Aladdin Review: A Genie in a Bottle or a Live-Action Remake No One Would Wish For?

The relentless onslaught of Disney live-action remakes continues with Aladdin, the latest weapon in the war on originality in its family film slate.

Full disclosure: I haven’t seen the Broadway musical version of Aladdin, and it’s been years since I saw the original 1992 animated movie notably featuring Robin Williams’ indelible performance as the Genie. And honestly, I think that’s for the best, as I’m not sure the live-action version could hold up very well against the original. (And, with the added songs in this version, now I feel like I *have* seen the musical.)

Starring Toronto’s own Mena Massoud in the title role, the film uses a clever framing device, opening on a couple aboard their small sailboat entertaining their young children with a tale from a faraway land. Aside from that device, the movies hews pretty closely to the plot of the original, with a few new musical numbers thrown in the lengthen the running time. Happily, the dialogue and humour feels updated to a 21st century sensibility. There’s even a “girl power” ballad sung by Jasmine (Naomi Scott), although the plot renders her rebellion rather empty.

It’s directed by Guy Ritchie, and you can really feel his frenetic style in Aladdin’s parkour chase through the market early on in the film. After that though, the film reverts to traditional musical staging, with the occasional CGI magic carpet ride.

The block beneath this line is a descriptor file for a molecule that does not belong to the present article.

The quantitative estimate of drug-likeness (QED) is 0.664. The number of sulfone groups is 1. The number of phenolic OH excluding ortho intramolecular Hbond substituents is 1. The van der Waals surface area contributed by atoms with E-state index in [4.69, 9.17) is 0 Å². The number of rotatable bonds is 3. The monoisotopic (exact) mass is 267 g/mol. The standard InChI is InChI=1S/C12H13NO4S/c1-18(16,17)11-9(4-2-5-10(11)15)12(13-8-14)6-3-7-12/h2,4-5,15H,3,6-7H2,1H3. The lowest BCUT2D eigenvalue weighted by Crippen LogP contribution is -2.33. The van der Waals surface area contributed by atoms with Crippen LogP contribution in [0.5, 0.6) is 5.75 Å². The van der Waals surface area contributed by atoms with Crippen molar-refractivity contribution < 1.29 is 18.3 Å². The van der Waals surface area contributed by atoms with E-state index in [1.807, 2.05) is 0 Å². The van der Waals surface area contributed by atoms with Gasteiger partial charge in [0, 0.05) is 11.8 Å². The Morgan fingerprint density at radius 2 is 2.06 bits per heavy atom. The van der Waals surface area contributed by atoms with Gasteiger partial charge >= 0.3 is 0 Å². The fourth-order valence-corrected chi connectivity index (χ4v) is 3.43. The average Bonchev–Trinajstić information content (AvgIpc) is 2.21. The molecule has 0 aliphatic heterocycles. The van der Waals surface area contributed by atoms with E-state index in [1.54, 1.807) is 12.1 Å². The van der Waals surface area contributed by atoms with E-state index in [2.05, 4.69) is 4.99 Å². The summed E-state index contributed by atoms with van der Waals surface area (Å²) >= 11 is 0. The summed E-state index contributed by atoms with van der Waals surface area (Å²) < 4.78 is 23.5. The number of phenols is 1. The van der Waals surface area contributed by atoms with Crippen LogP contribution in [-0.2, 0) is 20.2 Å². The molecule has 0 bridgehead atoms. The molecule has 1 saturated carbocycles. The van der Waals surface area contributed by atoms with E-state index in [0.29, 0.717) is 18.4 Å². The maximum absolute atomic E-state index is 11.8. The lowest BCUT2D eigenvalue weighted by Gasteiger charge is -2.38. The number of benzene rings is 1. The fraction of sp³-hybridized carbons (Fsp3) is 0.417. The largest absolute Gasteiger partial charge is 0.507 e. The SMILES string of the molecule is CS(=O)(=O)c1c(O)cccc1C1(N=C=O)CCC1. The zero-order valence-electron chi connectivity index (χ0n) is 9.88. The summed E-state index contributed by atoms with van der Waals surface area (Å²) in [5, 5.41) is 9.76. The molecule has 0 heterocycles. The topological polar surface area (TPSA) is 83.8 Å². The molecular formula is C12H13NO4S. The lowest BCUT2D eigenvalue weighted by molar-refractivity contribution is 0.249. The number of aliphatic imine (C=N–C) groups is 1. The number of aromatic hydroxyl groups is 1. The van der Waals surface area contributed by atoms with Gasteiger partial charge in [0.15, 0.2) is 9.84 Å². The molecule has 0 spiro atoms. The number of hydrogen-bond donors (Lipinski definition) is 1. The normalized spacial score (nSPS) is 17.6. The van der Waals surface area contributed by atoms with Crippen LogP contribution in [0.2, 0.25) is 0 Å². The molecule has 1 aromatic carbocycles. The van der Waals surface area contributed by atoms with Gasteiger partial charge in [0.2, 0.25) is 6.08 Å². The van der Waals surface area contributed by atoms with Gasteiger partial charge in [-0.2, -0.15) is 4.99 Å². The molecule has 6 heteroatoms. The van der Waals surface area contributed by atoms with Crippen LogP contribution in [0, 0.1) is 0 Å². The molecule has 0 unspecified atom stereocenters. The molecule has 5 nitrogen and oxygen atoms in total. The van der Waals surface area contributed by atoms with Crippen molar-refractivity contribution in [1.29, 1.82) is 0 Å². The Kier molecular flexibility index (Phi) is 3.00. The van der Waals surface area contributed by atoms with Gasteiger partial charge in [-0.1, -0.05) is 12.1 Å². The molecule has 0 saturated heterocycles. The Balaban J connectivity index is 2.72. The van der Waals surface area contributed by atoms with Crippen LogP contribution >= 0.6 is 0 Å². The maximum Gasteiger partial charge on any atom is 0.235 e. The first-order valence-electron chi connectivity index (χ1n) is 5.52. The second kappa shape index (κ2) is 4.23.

Speaking of CGI, Aladdin’s monkey companion Abu (voiced by Frank Welker) seems to be a mix of real and visual effects, and it’s distracting. Iago the parrot (voiced by Alan Tudyk) and Rajah the tiger also look to be CGI but the effect isn’t nearly so odd; maybe Abu’s just giving me monkey-from-Raiders vibes, but he seems to have fallen into the uncanny valley for me.


The performances of Massoud and Scott elevate an otherwise fairly ho-hum musical; their singing chops might not be Broadway-level, but they pull through by applying a thick layer of sincerity that animated characters just couldn’t. On the other hand, there’s Jafar. The best villains have an element of obsequiousness that makes them a three-dimensional threat; it could be the way Jafar’s written here, but Marwan Kenzari is all one-dimensional menace. Oh, and Saturday Night Live alum Nasim Pedrad is also here as Jasmine’s maid-slash-friend Dalia, doing a really unnecessary accent.

Okay, let’s talk about the Genie. Skepticism abounded when Will Smith’s casting was announced. Let’s face it: no one could ever come close to emulating Robin Williams’ iconic, frenetic turn in the 1992 animated feature, and to his credit, Smith doesn’t even try. This Genie is purely a Will Smith creation, with his trademark mild family-friendly hipness and touch of warm, dry humour, and leans hard on his singing and sitcom chops.

I mean, Aladdin is fine. It’s certainly not the terrible train wreck everyone feared it would be when the first promo photos appeared in Entertainment Weekly, or as bad as Film Twitter predicted it would be when the “Prince Ali” clip was released online. It’s frothy and fun and a fine way to while away an afternoon. It just doesn’t compare favourably to the original animated movie, and seems like a watered-down, watercolour version of that energetic, vivid film.

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